As if the workplace hasn't been interesting enough at the Boston Globe, which had threatened to close, its employees now face the double death watch of having their salaries cut by 23% as their paper is put up for sale.

The New York Times Co. has hired an investment bank to sell the Boston Globe, a move similar to what my former employer, Knight Ridder, did in 2005. The newspaper chain was sold about four months later, and a spinoff and a little more than a year later, I was laid off at one of its newspapers.

The four months or so between the sale announcement and the sale was some of the most stressful, difficult periods of my career, and I can only wish the Globe staff good luck in the coming months.

But their dilemma caused me to think of what they can do -- prepare how best to deal with the 23% pay cuts the newspaper is imposing on nearly 700 employees. The move was announced late Monday night after members of the Boston Newspaper Guild narrowly rejected a contract to cut $20 million through new employment contracts.


While the pay cut will likely be challenged in court, it's likely that some type of pay cut will hit the Globe's employees sometime soon. Many newspapers, even the New York Times, are cutting pay, and the bloodshed isn't ending at the Globe.

After layoffs, work furloughs and no longer matching 401(k) contributions, my former employer -- where my wife still works as a copy editor -- is planning to announce pay cuts within the next few months. It's becoming one way employers can cut costs without having to lay workers off, although they might be done in conjunction.

While I don't know yet how much of a haircut my wife will have to suffer, I don't expect it to be 23%. I can't imagine how anyone could cut almost a quarter of their income. Do you cut your expenses by a fourth? Can your mortgage or rent be reduced by 25%? Cutting expenses may get you there, but trying to cut your boss off at the pass with other ideas is a better solution.

One Web site I found -- Admin Secret -- offers tips on how to deal with pay cuts, but many of the questions it suggests asking your employer sound like they weren't written during a recession. Here are some of the questions it suggests asking your manager, along with my answers based on reality.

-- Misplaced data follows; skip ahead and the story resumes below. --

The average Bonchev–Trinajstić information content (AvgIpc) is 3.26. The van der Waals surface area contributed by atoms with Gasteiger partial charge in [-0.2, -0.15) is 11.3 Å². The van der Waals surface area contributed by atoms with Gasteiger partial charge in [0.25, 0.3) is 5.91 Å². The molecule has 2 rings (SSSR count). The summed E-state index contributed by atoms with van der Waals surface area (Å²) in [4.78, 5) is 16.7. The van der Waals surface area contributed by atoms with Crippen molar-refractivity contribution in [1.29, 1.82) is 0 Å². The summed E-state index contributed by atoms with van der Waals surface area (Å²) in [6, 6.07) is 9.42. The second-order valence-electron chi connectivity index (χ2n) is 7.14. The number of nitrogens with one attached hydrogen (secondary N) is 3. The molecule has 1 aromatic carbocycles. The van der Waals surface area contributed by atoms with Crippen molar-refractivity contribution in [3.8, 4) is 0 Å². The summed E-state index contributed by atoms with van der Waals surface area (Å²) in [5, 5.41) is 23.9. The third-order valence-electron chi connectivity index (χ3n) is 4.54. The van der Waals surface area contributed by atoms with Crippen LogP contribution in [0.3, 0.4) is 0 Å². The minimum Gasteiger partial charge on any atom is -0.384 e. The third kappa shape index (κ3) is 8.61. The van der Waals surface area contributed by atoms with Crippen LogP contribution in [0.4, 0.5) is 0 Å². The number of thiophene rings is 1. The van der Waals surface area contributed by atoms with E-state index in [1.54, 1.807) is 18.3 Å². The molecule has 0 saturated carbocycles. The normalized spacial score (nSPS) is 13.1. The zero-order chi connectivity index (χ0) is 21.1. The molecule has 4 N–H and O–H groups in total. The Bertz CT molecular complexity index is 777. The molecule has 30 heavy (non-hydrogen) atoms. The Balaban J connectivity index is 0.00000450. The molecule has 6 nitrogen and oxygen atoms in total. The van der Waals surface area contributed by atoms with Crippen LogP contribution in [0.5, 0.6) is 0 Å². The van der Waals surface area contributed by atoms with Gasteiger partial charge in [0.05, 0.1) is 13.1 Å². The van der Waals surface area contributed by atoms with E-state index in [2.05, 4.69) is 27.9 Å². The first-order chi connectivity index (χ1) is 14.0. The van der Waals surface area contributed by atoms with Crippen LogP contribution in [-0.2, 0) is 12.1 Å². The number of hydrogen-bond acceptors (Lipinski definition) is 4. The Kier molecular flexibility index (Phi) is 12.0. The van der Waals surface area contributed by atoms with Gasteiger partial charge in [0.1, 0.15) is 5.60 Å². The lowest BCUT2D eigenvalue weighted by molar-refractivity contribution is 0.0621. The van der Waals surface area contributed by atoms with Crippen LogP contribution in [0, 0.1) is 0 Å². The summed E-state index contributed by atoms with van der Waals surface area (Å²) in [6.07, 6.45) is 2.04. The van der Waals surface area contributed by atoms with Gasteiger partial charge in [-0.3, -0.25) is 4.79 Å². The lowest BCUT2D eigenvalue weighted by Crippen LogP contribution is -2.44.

How long will the reduction in compensation last? Forever. When was the last time an employer took something away, especially wages, and gave it back as soon as the economy turned around?

Will the decrease adversely affect any of your benefits? This isn't a bad question, actually. But the answer could be, "We didn't think about that, but yes, it will when we cut your health benefits too." For employers looking for areas to cut, health benefits will be next on the list.

Will the decrease be across the board or just within certain departments? Managers will take a 5% pay cut and everyone else will lose 23%. That's about what the Globe employees were told. If everyone isn't taking similar pay cuts, then start looking for a new job.

Are there any tradeoffs to lower pay? You can wash your boss' car. Seriously, if you're taking a 20% pay cut, it's only fair that you work less hours, such as one less day a week, right? Go ahead and ask for it, but don't expect it. It's likely that your boss will still expect the same amount of work out of you, even if you're being paid less.

In a recession, it's rare for workers to have the power to negotiate leaving work early, more vacation days, or better medical benefits in exchange for taking a pay cut. If you can, more power to you. Just let the rest of us know how you did it so we can give it a try.

Aaron Crowe is an unemployed journalist in the San Francisco Bay Area. Read about his job search at www.AaronCrowe.net


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